Biggest ever public outreach progs, regularization of 60 thousand daily-wagers, general amnesty to around five thousand youth.
This is just the beginning, the journey is still on..
JAMMU, DEC 30: As the sun sets on the evening of December 31 and people across the globe ponder over what they went through all the year, people of Jammu & Kashmir would have a reason to smile and be contended with.
As the scars of 2016 unrest-both physical and economic-were yet to heal, Chief Minister, Mehbooba Mufti started the year with a determined zeal and dedication to pull the people out of the morass they had been caught in during the previous year’s unfortunate turbulence.
The biggest challenge was to restore the faith of the people in the system and reconnect with them. Known for taking the challenges head on throughout her life, Mehbooba Mufti started to reconnect the administrative apparatus with the masses. Something for the first time in the administrative history of the State, the Chief Minister started visiting far flung districts along with the heads of Departments and officers of her secretariat to personally assess the developmental needs, fix the problems and listen to people’s grievances which so far remained unheard. A Chief Minister at the doorstep of people!
And which district to start from? Pulwama, which suffered the most due to the unrest of 2016. Its economy, development, social life, everything. People came in hoards to narrate their tales of deprivation. The Chief Minister listened patiently during her first public outreach programme. They made demands and in many cases Mehbooba Mufti ordered on spot redressal of the same.
The public outreach programmes extended through Kupwara, Budgam, Bandipora, Gurez, Baramulla, Ganderbal, Kulgam, Anantnag in Kashmir province and Doda, Kishtwar, Kathua, Samba and Rajouri in Jammu province. She visited Leh and Kargil even about 3-4 times and inspected the developmental pace in the region. She continued to listen to people till late in the night and at Doda when the clock stuck 1.40 am in the night, she was asking administration not to prevent anyone who still wanted to meet the Chief Minister. An elderly person of a remote village of Paddar area bordering Zanskar, during such a programme at Kishtwar remarked, “We had seen Chief Ministers coming and lecturing but first time we see a Chief Minister listening, noting down our problems and issuing orders”.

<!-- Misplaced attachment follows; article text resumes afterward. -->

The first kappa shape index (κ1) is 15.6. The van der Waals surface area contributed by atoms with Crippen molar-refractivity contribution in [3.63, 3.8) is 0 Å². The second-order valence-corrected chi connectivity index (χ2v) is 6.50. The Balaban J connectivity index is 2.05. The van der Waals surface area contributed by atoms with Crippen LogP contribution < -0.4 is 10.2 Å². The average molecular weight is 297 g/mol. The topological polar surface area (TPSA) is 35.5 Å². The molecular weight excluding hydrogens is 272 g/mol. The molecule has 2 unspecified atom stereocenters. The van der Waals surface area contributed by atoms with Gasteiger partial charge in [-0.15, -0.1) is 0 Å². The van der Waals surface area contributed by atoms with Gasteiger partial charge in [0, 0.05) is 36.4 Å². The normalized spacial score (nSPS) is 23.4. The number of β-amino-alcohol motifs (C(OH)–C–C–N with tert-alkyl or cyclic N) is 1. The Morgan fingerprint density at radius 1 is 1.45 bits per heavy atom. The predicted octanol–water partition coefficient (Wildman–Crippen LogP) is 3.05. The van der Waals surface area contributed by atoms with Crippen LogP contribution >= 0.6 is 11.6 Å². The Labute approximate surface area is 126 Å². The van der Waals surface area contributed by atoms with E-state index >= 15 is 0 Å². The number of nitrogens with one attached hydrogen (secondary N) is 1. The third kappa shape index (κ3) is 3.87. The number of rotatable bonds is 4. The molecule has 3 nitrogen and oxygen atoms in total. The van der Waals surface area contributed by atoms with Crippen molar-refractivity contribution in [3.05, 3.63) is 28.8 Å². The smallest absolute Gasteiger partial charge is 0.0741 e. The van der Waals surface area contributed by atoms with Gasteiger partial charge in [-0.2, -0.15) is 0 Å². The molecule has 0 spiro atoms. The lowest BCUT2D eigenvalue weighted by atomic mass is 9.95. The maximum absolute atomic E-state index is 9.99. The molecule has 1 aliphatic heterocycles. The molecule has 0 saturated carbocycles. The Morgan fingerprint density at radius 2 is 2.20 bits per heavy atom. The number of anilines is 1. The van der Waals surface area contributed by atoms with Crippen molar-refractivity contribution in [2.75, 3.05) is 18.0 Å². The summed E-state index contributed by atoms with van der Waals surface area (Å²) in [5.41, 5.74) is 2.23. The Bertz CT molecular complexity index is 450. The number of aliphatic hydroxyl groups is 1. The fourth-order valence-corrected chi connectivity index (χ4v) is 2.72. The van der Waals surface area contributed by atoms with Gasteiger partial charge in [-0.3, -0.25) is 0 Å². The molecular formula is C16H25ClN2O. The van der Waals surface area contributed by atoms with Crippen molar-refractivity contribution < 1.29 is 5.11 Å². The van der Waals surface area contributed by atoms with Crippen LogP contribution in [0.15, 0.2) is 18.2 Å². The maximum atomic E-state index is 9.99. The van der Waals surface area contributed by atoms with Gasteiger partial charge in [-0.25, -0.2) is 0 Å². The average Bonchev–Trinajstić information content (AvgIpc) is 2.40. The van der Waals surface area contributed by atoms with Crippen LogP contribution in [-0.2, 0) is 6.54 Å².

But that was not all the Chief Minister did through the year. Many of the scars the unrest of 2016 left was a large number of cases against youth. Their parents had been pleading for amnesty to let them be home, with family and work peacefully. Considering the demand, the Chief Minister ordered review of the cases against such youth and taking a lenient view. More so, she also directed withdrawal of cases against around five thousand youth from 2008 to 2015 and not involved in heinous crimes. A big relief for the parents of these youth besides the much-needed healing touch for these youths who so far had only seen commotion, ruthlessness and restlessness but compassion.
Working of the Government in the State had been plagued by, what you call, a daily wage culture. Inadequately paid for full services and even sometimes not paid at all. As a remarkable feat of compassion, the Chief Minister took the bold decision of regularising the services of these 60 thousand youth which many of previous regimes were shying to take. Today their services stand duly regularised with all the perks and benefits of other regular employees. Indeed a step to celebrate.
The Chief Minister had been maintaining, consistently, on the need for dialogue with all stakeholders in the State. This, she believes, is the only way ahead to ensure a lasting peace, tranquility and equitable development of all the regions of the State. This, she has impressed upon the Central Government time and again. As a sequel to her efforts, the Central Government decided to appoint a special representative for Jammu & Kashmir, with the status of Cabinet Secretary. So far he has conducted three visits to the State and met hundreds of groups and delegations for the consultative process.
One hopes the process moves on and concludes with some good results for the people of the State.
But for now, the decisions and hard work done by the Chief Minister during the ending year has been able to bring to people in the State the smile and hope back on their faces.
This is just the beginning, the journey is still on.